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Street Art - February 2018

05 Feb 2018

Street Art - February 2018 Image

Docklands will just take time

By Adrian Doyle

As much as some people believe in Docklands (and many people don’t), there has to be some acknowledgment in the failure of the Docklands to deliver to the public’s expectation.

I was once a naysayer. I thought Docklands was hijacked by people who didn’t love Melbourne and only exploited it for their own interests and to be richer.

I know that being rich seems cool if you’re poor, but if you are rich you probably know that it’s not that simple. People with money will never understand the pleasure of being poor, whilst the poor will never understand the tragedy of being rich.

Anyway, Docklands has changed. I first started noticing the change at Docklands many years ago when I worked on the mural at the Sebel in NewQuay and that’s when I started to change my thoughts about Docklands and its possibilities.

There was a big discussion before we moved the Blender Studios to Docklands and many people were quite upset and believed that it would never be the same again. This has just not been true. The Blender is now better than it’s ever been – as are the artists, the art and the entire Blender community.

And the more people that visit the studio and Docklands, the more people are slowly changing the way they view it.

Anyway, what I really want to say is that building credibility takes time. Credibility cannot be bought and Docklands’ success will take time and patience. Projects like the Sculpture Art Trail and the Docklands Art Precinct, the Blender artist market and the Sunday market will continue to help build cred.

I believe it’s in the arts where Docklands’ future lies and it will take time and patience. Money can’t buy respect and respect is not for sale (it is earned). It’s bold and risky projects like the Docklands Art Precinct and Blender Studios which gives an area an activation and layers of history, memories and culture.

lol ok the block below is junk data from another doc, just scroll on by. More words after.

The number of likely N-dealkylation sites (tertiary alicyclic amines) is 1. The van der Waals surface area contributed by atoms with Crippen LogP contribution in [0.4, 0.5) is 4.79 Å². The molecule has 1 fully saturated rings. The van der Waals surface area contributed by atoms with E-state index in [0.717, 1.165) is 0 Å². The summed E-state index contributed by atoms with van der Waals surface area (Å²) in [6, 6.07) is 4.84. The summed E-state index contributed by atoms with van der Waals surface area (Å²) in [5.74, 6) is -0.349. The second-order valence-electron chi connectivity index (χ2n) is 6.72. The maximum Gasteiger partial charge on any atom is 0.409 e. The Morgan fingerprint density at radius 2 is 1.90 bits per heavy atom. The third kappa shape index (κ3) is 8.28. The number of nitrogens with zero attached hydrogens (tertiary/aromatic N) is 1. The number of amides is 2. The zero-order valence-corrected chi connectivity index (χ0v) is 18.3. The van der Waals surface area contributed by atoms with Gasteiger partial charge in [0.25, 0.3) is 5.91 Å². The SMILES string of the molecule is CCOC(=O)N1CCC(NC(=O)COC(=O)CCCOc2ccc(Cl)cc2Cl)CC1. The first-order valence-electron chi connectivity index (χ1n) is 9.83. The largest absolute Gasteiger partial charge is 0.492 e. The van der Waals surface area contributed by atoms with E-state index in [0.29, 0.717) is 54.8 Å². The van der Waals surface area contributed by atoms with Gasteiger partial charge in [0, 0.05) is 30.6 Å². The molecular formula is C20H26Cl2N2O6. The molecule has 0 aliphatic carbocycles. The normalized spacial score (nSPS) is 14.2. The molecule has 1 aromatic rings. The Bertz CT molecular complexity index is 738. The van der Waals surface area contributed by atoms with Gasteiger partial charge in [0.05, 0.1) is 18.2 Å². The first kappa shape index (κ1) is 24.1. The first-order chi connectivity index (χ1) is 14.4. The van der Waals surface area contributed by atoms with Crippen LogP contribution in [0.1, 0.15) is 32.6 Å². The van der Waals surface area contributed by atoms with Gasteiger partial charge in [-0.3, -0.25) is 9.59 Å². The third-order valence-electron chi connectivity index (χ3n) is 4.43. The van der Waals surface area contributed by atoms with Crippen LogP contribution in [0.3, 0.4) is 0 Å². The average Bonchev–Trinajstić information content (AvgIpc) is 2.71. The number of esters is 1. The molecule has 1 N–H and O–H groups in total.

Makatron just painted a giant octopus near the Bolte Bridge. It’s huge and space-altering and cool and I spoke to him at some house party recently and he said: “it was a great project to work on, it is huge.”

It seems the only way to make an art work in Docklands or to change the space is to be commissioned to do so. I am guilty of this. I have done more commissioned work in Docklands than anybody. But, we need to ask ourselves what does a “lived-in” Docklands look like?

We need the grit, the grime, the urban edge that the city has, that until now, has eluded Docklands.

I believe Docklands is at the crossroads and we can choose to stay clean and sterile, which will eventually work purely because of population and city demand. Or we can take control now and do what should have been done at the beginning and work to make an amazing, creative and diverse Docklands that is the dashboard of Melbourne.

We in Docklands have the opportunity to control what Docklands becomes both socially and creatively.

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